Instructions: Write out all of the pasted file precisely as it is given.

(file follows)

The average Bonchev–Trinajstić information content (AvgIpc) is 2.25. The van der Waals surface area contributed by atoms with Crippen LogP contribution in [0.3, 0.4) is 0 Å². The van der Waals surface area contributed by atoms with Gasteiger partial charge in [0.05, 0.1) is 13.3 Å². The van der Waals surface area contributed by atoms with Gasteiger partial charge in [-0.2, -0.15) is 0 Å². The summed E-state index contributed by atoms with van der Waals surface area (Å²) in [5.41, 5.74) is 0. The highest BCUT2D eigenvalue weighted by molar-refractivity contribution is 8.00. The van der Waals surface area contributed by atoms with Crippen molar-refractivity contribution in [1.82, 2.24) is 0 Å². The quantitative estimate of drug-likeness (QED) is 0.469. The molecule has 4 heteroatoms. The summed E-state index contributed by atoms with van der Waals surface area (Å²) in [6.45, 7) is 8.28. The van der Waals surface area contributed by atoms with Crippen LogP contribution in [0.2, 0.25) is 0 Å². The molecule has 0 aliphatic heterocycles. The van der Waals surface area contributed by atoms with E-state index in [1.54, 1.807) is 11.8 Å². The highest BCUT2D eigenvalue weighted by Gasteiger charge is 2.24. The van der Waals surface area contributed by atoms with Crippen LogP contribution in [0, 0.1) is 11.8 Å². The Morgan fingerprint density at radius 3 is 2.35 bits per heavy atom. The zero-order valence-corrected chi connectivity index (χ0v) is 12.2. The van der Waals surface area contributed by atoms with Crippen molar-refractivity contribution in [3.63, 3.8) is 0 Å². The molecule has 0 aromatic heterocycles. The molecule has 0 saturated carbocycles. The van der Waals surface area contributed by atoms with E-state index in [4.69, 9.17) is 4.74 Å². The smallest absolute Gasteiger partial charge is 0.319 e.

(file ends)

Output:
The average Bonchev–Trinajstić information content (AvgIpc) is 2.25. The van der Waals surface area contributed by atoms with Crippen LogP contribution in [0.3, 0.4) is 0 Å². The van der Waals surface area contributed by atoms with Gasteiger partial charge in [0.05, 0.1) is 13.3 Å². The van der Waals surface area contributed by atoms with Gasteiger partial charge in [-0.2, -0.15) is 0 Å². The summed E-state index contributed by atoms with van der Waals surface area (Å²) in [5.41, 5.74) is 0. The highest BCUT2D eigenvalue weighted by molar-refractivity contribution is 8.00. The van der Waals surface area contributed by atoms with Crippen molar-refractivity contribution in [1.82, 2.24) is 0 Å². The quantitative estimate of drug-likeness (QED) is 0.469. The molecule has 4 heteroatoms. The summed E-state index contributed by atoms with van der Waals surface area (Å²) in [6.45, 7) is 8.28. The van der Waals surface area contributed by atoms with Crippen LogP contribution in [0.2, 0.25) is 0 Å². The molecule has 0 aliphatic heterocycles. The van der Waals surface area contributed by atoms with E-state index in [1.54, 1.807) is 11.8 Å². The highest BCUT2D eigenvalue weighted by Gasteiger charge is 2.24. The van der Waals surface area contributed by atoms with Crippen LogP contribution in [0, 0.1) is 11.8 Å². The Morgan fingerprint density at radius 3 is 2.35 bits per heavy atom. The zero-order valence-corrected chi connectivity index (χ0v) is 12.2. The van der Waals surface area contributed by atoms with Crippen molar-refractivity contribution in [3.63, 3.8) is 0 Å². The molecule has 0 aromatic heterocycles. The molecule has 0 saturated carbocycles. The van der Waals surface area contributed by atoms with E-state index in [4.69, 9.17) is 4.74 Å². The smallest absolute Gasteiger partial charge is 0.319 e.